ATS Infantry Basic Game
I played Squad Leader in the 1980s, and have even picked up (and then put down) a few ASL modules at the local gaming shops. I also picked up a copy of Panzer Grenadier: Airborne, and did not put it down, it was my first new wargame purchase in decades. When I started reading the heated discussions between the ASL and ATS, I was intrigued. You never see discussions between the merits of Axis and Allies vs. Third Reich, or Battleship vs. Victory in the Pacific. I decided an ATS game would be my next acquisition.
My first thought was the Basic Game 1A, the introductory module based on the Airborne parts of D-Day. But then a search of ebay revealed D-Day Rangers, a complete ATS game, was available or nearly half price. D-Day Rangers it was, they're not quite as overexposed as the paras.
A stereotype of ATS is a bloodier, streamlined version of SL/ASL. Someone familiar only with Eurogames might have a hard time understanding how a game with a 60 page manual of 8 point text can be called streamlined (to be honest, much of the manual is taken up by rules different terrain types and weapons, which may not be in any given scenario), in D-Day Rangers (and the other games apparently) they include a smaller version of the game, with 4 pages of 8 point rules, a black and white 11x17 page generic map with four kinds of terrain, and squads, leaders and machine guns (roughly analogous to the scenario 1 of the original Squad Leader, which takes 7 pages). This review is of the Infantry Basic Game.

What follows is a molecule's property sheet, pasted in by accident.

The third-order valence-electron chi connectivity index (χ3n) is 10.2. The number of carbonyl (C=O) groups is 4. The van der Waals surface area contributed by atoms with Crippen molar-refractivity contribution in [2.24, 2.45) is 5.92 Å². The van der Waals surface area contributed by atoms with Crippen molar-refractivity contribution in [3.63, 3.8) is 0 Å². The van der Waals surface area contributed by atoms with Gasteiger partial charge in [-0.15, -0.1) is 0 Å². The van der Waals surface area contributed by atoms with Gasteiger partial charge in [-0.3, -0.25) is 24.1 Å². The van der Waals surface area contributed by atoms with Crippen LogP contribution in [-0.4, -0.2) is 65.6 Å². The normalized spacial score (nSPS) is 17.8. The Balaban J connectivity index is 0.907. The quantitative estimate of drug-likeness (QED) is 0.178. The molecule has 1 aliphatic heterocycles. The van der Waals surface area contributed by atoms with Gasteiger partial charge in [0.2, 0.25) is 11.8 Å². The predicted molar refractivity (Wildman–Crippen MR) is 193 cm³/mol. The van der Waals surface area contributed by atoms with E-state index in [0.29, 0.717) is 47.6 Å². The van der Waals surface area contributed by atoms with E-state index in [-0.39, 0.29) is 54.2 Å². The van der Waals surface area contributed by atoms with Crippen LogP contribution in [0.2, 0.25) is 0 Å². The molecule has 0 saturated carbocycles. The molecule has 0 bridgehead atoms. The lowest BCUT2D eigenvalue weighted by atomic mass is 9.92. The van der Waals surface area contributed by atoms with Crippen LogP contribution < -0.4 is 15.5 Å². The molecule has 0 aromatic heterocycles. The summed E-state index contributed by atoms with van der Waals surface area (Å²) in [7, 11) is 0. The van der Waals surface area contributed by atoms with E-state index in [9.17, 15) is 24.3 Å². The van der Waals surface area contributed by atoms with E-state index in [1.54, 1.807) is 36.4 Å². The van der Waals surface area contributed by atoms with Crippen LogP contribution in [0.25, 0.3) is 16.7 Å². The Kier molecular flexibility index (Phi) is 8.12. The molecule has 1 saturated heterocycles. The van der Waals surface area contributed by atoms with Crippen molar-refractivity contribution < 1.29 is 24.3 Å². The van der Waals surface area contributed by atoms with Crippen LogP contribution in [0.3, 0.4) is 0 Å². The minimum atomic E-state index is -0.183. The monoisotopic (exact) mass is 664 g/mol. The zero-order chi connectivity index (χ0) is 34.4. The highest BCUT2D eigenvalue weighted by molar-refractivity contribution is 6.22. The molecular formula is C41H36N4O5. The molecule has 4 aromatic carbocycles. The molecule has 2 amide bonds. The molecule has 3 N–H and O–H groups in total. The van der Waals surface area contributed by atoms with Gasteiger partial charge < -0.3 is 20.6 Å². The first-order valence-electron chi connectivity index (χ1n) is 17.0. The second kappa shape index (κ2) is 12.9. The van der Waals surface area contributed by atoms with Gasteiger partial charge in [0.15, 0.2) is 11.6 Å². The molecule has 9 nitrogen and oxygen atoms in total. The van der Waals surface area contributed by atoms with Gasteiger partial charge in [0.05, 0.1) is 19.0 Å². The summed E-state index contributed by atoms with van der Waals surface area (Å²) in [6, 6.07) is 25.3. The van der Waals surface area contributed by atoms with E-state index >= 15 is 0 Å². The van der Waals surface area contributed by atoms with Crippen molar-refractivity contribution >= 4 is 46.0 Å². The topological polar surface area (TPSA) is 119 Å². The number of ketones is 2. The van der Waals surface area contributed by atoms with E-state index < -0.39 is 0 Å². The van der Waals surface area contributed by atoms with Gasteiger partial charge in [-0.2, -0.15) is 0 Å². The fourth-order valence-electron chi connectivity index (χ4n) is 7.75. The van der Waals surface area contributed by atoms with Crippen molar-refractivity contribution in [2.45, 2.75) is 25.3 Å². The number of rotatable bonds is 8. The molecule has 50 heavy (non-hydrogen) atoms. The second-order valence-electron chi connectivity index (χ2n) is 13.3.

The Infantry Basic Game distills the 60 page rule book into 4 pages including charts, by only including the rules needed for squads, leaders, machine guns and four basic types of terrain (plain, woods, hills and buildings). No offboard artillery, no other heavy weapons, no vehicles, and no huge variety of desert terrain. The scenario is a little contrived, two roughly equal sides of 6-9 squads with MGs and leaders start on opposite sides of the board, trying to take important terrain, eliminate the enemy, and exit off the opposite side.
While the map is just a plain printed 11x17, you use the regular ATS counters. Squads are flipped to be half squads, with the usual fire power-range-morale values (8-5-9 for Rangers), NCOs and Officers all have the same value, 1-1-7 for NCOs and 1-1-8 for officers (I miss the range of abilities in Squad Leader and Panzer General, it's more fun to decide where to put the 10 -3, or the 6 +1), and Machine Guns get multiple fires per turn, the MG42 gets 3, the rest 2. There are other counters for movement state, casaulty state, broken and fire state.
The turn sequence for the basic game involves four phases; Direct Fire, Movement/Opportunity Fire, Close Assault, and Rally. Within each phase, the players take turns, low roller moving first.
Direct Fire involves firing at other squads or stacks. Combat is on a d10 CRT, low rolls being more lethal, with column shifts towards increasing firepower or decreasing firepower based on the movement state of the target, the terrain the target occupies, and whether or not the fire is being directed by an NCO or officer. Each stack that has fired is marked with a Fired counter.